The visible voice: Typographical distinction in thesis writing
On my bookshelf, there is a collection of PhD and Masters theses that I have supervised across the last decade. While some of these face outwards with uniform black spines set in glinting gold type, some do not. These alternative formats, while still hardbound represent recent changes in academic writing and formatting in the discipline of visual communication design. Here, carefully modulated typographical considerations permeate and enhance the clarity of the writer’s voice. The dialect of these theses is no longer Times Roman, Baskerville, or Arial normal. Typography is nuanced, elegant and cognisant of Romano’s assertion that the purpose of type is to ‘to advocate, communicate, celebrate, educate, elaborate, illuminate, and disseminate. Along the way he suggests, ‘words and pages become art’ (Romano 2002: ix).
Concerns with designing the typographic voice do not happen in isolation. Currently within the academy there are contestations across diverse disciplines where researchers seek to extend the richness and clarity of their communicative potential. Such contestations include multimodal research formats that enable the researcher to embed audio and animated files (Ings 2014), the employment of polyvocal writing (Hamilton 2011), and new approaches to document design including page orientation, proportion, foldout spreads, and pictorial information graphics. Arguably, the more such renegotiations of convention appear in the public domain as well resolved expansions to communicative quality, the more we are able to move the articulation of research processes and products forward, Paltridge et al (2012) suggests that little attention has been paid to how typography is actually employed in thesis writing, despite the fact that these documents vary considerably across the academy (Dudley-Evans 1999, Thompson 1999, Ravelli & Starfield 2008). These observations are not new. More than twenty years ago, writers like Noble (1994) and Goodchild and Miller (1997), observed that theses were being written in new ways and the formatting of academic thesis often deviated significantly from prescriptions offered by published guides and university handbooks (Swales & Najjar 1987, Partridge 2002).
Historically students rarely laid out their theses (Hodge 1998), and today many universities still have fixed guidelines within which candidates are expected to operate. By extension, most academic journals still have their typographical voices prescribed by editors. Normally, what scholars write is formatted in a pre-set visual dialect before it is released for public consumption. Although it may be maintained that the quality of written content should take precedence over features of presentation, Bringhurst reminds us that it is typography that endows ‘human language with durable visual form’ (Bringhurst 2002: 11). Given such observations it is perhaps useful to consider how typographical concerns have become manifest in recent candidates’ work.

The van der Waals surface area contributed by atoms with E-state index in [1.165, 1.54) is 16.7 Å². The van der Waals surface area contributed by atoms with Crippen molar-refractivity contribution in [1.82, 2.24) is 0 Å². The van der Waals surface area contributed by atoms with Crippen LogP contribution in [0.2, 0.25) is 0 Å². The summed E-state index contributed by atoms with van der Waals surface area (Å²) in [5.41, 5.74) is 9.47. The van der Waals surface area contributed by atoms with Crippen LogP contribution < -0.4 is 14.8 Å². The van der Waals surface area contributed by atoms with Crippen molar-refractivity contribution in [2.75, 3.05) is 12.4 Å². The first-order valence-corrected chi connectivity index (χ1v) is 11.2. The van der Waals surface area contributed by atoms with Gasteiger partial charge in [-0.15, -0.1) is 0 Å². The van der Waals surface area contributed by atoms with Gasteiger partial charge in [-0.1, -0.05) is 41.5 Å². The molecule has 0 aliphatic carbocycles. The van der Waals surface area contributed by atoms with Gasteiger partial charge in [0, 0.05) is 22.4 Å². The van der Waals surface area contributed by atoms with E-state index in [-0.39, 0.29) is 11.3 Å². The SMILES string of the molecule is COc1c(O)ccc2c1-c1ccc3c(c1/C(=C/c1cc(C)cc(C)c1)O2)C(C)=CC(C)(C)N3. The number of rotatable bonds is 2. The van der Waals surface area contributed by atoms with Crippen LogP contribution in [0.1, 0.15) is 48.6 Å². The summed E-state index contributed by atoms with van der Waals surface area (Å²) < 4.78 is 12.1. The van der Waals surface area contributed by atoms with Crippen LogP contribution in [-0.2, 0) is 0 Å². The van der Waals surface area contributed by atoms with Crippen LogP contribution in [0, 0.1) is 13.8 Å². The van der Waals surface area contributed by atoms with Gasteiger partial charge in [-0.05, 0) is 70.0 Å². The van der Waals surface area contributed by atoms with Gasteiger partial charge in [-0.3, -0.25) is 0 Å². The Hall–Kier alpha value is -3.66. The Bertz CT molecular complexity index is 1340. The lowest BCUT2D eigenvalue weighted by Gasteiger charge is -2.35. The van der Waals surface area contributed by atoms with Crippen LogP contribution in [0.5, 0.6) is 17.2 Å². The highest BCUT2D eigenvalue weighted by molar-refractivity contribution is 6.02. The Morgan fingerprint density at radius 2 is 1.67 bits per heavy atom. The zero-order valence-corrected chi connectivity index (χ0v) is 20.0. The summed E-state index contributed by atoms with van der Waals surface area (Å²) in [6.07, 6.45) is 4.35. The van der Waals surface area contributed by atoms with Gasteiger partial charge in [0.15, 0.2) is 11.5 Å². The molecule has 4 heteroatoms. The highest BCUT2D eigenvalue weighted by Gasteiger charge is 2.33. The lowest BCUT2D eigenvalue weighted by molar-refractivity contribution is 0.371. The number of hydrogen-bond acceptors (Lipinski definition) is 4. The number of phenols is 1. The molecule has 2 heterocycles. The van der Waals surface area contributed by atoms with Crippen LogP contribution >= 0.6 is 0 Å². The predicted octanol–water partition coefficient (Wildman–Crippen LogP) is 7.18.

In considering this issue, this article employs a case study methodology. It examines four visual communication design exegeses at PhD and Masters levels at one New Zealand University. Although the use of typographic design is not a ubiquitous practice in higher research degree exegeses, it is becoming increasingly evident in the fields of creative writing, architecture and visual communication design (Ings 2014). In the broader domain, Ravelli and Starfield (2008) note that it builds upon emerging approaches adopted in wider academic scholarship.
A case study methodology is useful because it can be used to consider a distinct participant pool, drawing conclusions only about that group and only within a defined context. Anchored in real life (Flyvbjerg 2001), suggests that the case study can be employed to illuminate and explicate a subject and its related contextual conditions (Thomas 2011). Because a case study does not seek to produce either generalisable, transferable truths, or cause–effect relationships, its usefulness lies in its ability to consider and describe what is existing and evident (Feagin 1991).
The typographical voice
Typographical decisions in thesis writing can establish expectations for a reader about not only the thesis writer’s identity (Ravelli & Starfield 2008) but also about the authority (Anderson 2012) and credulity (Morris 2012) of the text they create. This is because as Brumberger notes, ‘we assign personality/emotional attributes both to typefaces and to passages of text, and as a consequence, typographical treatments may be understood as having personas that convey not only visual texture and mood, but also rhetorical stances that vary in their emphases’ (Brumberger 2003: 208).
By encouraging writers to conceive typography as part of their written voice, supervisors can significantly enrich new ways of ‘knowing’ and creating. Typographical consideration can lead to levels of embodiment and ways of being ‘in the physicality’ of voice. Accordingly such emphasis may open spaces, trajectories and encounters that had not been previously envisaged or imagined. By exploring pedagogically such meaning making possibilities we have the ability to significantly enrich processes of writing.